Presbyterian Delegation Visits Cuba to Reestablish Relationship
From November 8 through November 13, Pastor Caroline and I joined seven other members of the Synod of the Northeast on a trip to Cuba. The main purpose of our trip was to reconnect with our Cuban Presbyterian Brothers and Sisters and engage in mutual conversation as to what ways we could reestablish a relationship that has really been dormant for many years. We visited eight different churches over the course of the six days and enjoyed overnight hospitality and food in many of them. One Synod covers the three Presbyteries and fifty-five churches and a Seminary. Basically, the history of the Cuban Presbyterian Church falls into four timeframes, which I would briefly like to comment on.
The Cuban Presbyterian Church was established in the early 1900’s. Property was relatively easy to acquire and churches were relatively inexpensive to build. All of the churches we visited were over 100 years old, with many established as mission churches as the denomination began to grow. The inner city urban churches tended to be larger, with the mission churches being smaller. Schools also were established in the cities to accompany the growth of the churches. In 1959, there were approximately 500 Presbyterian pastors in Cuba; after 1959 the number shrunk to 12 with many accepting calls in the United States.
The takeover of Cuba by Fidel Castro in 1959 changed the face of the Presbyterian Church. Presbyterian pastors had supported the revolt by Castro against the Batista regime, in the hopes that the change of government would make things better. Unfortunately, that did not happen as in 1961, Castro nationalized all of the schools and made it more difficult for people to worship.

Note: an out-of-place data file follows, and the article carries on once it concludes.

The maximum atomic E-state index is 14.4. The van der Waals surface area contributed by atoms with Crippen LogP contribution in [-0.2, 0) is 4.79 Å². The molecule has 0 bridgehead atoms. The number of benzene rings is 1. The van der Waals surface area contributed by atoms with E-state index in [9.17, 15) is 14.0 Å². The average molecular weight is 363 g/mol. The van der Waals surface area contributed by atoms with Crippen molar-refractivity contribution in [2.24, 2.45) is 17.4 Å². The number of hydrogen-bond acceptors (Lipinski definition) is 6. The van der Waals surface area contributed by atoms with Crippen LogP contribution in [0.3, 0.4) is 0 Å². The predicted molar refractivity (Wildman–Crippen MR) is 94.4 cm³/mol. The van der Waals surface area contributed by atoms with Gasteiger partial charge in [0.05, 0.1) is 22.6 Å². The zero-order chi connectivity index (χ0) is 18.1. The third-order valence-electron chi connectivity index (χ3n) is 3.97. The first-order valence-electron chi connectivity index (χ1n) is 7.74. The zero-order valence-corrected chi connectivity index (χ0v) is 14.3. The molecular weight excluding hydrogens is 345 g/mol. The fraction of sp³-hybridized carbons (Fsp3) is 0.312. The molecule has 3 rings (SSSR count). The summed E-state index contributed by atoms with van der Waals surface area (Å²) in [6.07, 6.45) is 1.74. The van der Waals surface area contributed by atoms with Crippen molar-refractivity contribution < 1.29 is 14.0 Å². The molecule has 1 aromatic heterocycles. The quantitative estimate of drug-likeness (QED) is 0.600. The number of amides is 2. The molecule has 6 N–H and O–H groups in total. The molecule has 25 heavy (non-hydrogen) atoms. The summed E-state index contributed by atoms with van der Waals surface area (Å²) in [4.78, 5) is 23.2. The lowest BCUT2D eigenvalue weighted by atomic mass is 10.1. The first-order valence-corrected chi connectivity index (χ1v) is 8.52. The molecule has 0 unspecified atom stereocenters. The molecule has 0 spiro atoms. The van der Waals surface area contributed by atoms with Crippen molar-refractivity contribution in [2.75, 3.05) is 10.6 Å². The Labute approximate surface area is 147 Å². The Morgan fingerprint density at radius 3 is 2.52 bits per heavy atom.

In 1968, the Presbyterian Church of Cuba and the United Presbyterian Church at the time, parted ways, not because of any major disagreements, but simply because the two churches had their own individual issues to work out each in their own way. The Synod of NJ, which had assisted in birthing the Cuban Church voted against the move. In 1989, 30 years after the revolution, Castro held a major televised event at which he invited the leaders of all churches to participate in, to make worship for all denominations more open.
Today, in 2018, while the Presbyterian Church in Cuba has stabilized, it faces many challenges. While the existing churches are vibrant and active, there are not enough pastors to serve every church. Some churches are led by Elders and one church we visited was being led by one very dedicated 26 year old congregant. Pastors in Cuba, as in the US, serve multiple roles as pastors, stated clerks and moderators. Many churches serve as hosts to visiting groups such as ours to facilitate cooperation and to also help themselves financially. The difficulty arises because of the inability of Presbyterian Church Leaders in Cuba to receive visas to exit the country and come to the United States to engage in mutual conversation and learning.